What makes Amazon such a rock-solid company is that it's absolutely dominant in two niches. First, as almost everyone is probably aware, Amazon is the leading online retailer in the United States. An April 2021 report from eMarketer pegged its share of U.S. online sales at 40.4%, or more than five times higher than the next-closest competitor.

Although retail margins are generally nothing to write home about, Amazon has been able to use its utter dominance of the online retail space to sign up north of 200 million people to a Prime membership. Prime members tend to spend a lot more than non-Prime shoppers, and the fees Amazon collects from Prime help it to buoy its thin retail margins.

What folks might not realize is that Amazon sits atop the cloud infrastructure services industry, as well. Amazon Web Services (AWS) controls almost a third of the infrastructure-as-a-service (IaaS) market. More importantly, cloud services boast considerably higher margins than retail or advertising. Even though AWS only accounts for an eighth of the company's total sales, it's been consistently producing roughly 60% of total operating income.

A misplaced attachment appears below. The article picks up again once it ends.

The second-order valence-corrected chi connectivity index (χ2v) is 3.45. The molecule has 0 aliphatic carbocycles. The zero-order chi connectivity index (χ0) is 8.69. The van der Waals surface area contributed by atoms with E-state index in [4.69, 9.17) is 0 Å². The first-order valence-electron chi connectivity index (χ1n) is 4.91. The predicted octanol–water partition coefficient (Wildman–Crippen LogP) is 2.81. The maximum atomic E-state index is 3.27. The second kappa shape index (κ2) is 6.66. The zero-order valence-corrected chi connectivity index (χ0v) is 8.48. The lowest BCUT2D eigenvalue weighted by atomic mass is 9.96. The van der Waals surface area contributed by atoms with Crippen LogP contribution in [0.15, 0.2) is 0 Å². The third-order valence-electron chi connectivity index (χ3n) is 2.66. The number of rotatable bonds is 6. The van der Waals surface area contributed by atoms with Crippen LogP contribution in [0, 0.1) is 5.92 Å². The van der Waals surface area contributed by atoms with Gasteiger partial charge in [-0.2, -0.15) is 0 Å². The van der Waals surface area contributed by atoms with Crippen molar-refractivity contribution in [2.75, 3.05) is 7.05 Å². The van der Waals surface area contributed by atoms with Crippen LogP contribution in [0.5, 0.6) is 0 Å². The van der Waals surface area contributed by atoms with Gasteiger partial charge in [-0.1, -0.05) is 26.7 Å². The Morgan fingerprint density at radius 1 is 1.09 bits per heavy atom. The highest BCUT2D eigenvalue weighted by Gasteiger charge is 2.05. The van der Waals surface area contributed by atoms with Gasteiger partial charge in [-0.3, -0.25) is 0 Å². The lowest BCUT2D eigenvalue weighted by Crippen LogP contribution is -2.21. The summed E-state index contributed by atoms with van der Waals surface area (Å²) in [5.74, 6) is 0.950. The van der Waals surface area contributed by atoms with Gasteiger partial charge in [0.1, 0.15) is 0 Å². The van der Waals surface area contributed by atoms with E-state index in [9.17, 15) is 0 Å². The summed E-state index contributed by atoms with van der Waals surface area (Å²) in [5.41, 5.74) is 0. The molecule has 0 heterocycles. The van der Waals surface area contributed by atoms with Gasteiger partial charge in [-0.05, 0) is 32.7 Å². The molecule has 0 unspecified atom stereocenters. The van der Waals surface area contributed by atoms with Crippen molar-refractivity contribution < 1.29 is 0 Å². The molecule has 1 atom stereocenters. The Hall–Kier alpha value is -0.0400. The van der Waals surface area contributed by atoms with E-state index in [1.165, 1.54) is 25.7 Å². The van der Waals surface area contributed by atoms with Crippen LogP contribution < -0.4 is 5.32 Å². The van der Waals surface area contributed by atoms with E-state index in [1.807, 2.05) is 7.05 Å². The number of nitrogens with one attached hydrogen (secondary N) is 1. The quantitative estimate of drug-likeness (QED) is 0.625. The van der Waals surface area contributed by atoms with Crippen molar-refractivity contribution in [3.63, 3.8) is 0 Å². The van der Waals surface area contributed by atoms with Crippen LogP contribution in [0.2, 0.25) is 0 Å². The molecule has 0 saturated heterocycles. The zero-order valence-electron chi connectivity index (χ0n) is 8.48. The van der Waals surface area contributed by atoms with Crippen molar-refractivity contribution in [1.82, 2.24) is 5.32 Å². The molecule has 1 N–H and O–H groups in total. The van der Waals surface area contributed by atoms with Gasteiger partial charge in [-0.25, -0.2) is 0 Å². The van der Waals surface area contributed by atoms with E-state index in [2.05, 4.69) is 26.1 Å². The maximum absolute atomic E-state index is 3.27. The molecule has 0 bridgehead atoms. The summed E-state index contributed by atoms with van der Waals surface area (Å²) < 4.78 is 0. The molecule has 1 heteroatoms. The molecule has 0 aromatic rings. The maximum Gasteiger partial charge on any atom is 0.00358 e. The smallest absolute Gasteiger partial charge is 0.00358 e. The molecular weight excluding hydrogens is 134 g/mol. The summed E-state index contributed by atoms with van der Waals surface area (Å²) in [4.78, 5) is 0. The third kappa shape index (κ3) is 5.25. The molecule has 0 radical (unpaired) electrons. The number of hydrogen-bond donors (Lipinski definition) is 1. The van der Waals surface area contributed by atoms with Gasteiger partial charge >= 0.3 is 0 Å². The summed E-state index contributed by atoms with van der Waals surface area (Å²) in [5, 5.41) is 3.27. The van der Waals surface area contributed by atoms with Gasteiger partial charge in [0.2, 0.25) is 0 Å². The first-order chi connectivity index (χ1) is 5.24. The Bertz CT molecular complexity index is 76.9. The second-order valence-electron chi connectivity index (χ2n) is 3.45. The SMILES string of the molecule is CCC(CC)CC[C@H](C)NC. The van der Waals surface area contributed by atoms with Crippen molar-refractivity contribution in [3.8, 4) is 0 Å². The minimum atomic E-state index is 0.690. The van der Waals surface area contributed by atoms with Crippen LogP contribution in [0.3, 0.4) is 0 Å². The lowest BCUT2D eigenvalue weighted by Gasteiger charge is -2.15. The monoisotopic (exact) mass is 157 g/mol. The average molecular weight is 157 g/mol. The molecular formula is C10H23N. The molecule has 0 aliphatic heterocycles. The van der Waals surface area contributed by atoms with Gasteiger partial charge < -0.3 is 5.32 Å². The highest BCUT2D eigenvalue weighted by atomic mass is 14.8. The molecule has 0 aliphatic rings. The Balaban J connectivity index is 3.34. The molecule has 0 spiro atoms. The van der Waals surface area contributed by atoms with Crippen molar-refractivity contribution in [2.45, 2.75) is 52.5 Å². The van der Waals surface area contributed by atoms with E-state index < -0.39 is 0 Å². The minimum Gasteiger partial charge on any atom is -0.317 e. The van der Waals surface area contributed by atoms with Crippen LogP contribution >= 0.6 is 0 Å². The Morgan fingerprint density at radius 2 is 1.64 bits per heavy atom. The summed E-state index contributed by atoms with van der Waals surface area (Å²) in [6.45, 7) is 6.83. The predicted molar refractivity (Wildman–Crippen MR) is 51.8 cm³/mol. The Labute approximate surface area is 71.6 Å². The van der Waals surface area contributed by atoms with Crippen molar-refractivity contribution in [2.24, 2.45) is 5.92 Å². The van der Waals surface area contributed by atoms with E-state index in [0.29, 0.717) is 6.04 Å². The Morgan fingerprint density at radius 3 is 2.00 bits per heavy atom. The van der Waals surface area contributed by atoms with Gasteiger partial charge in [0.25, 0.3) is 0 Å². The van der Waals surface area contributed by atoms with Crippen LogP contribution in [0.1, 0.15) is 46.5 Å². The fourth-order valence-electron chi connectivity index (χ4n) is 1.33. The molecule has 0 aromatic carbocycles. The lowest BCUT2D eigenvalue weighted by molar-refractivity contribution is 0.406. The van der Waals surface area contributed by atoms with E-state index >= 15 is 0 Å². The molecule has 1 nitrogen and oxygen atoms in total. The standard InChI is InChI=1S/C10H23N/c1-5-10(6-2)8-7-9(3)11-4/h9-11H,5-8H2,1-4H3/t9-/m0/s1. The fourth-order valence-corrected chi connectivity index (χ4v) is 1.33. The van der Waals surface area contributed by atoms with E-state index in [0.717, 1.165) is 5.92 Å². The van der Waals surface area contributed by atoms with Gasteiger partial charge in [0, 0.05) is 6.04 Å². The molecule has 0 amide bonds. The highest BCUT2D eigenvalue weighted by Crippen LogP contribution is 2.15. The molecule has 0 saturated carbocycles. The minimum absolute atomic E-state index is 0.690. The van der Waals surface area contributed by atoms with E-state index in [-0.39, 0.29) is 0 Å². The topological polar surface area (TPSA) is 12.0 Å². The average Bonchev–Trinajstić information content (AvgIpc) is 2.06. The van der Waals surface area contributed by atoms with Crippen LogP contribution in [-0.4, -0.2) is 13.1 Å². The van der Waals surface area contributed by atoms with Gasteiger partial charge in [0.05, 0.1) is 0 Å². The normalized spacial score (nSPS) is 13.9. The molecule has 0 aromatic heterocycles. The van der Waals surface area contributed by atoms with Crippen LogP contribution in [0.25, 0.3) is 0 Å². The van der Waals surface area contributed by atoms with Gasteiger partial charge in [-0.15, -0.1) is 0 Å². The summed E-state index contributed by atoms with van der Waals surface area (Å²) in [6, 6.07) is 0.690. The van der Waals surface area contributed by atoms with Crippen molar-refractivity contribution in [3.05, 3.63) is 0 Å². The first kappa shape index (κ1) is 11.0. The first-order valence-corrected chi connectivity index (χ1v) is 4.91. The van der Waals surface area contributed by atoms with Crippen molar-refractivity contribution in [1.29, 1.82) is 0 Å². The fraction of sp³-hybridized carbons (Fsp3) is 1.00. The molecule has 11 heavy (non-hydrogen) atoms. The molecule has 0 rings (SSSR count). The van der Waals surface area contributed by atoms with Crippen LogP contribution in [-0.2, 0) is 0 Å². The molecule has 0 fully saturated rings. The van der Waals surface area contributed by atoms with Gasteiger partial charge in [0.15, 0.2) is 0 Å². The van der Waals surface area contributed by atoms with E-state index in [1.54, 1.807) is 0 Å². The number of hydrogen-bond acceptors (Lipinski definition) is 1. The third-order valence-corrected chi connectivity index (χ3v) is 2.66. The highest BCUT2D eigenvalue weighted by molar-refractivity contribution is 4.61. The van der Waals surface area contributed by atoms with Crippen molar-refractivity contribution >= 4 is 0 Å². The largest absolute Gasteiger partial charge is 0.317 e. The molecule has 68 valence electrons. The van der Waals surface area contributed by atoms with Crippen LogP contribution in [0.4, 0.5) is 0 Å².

Between the higher fees Amazon is generating from Prime, the steady uptick in online sales market share, and AWS's rapid growth, Amazon could triple its operating cash flow by mid-decade. In other words, it's an unstoppable growth stock.

John Mackey, CEO of Whole Foods Market, an Amazon subsidiary, is a member of The Motley Fool's board of directors. Sean Williams owns shares of Amazon and Mastercard. The Motley Fool owns shares of and recommends Amazon, Berkshire Hathaway (B shares), Mastercard, and Visa. The Motley Fool recommends Johnson & Johnson and recommends the following options: long January 2022 $1,920 calls on Amazon, long January 2023 $200 calls on Berkshire Hathaway (B shares), short January 2022 $1,940 calls on Amazon, short January 2023 $200 puts on Berkshire Hathaway (B shares), and short January 2023 $265 calls on Berkshire Hathaway (B shares). The Motley Fool has a disclosure policy.

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Stocks Mentioned

Visa Inc. Stock Quote
Visa Inc.
$210.26 (-1.43%) $-3.06
Berkshire Hathaway Inc. Stock Quote
Berkshire Hathaway Inc.
$440,057.75 (0.20%) $890.74
Berkshire Hathaway Inc. Stock Quote
Berkshire Hathaway Inc.
$292.77 (0.15%) $0.43
Johnson & Johnson Stock Quote
Johnson & Johnson
$170.18 (-0.01%) $0.02, Inc. Stock Quote, Inc.
$137.83 (-1.13%) $-1.58

*Average returns of all recommendations since inception. Cost basis and return based on previous market day close.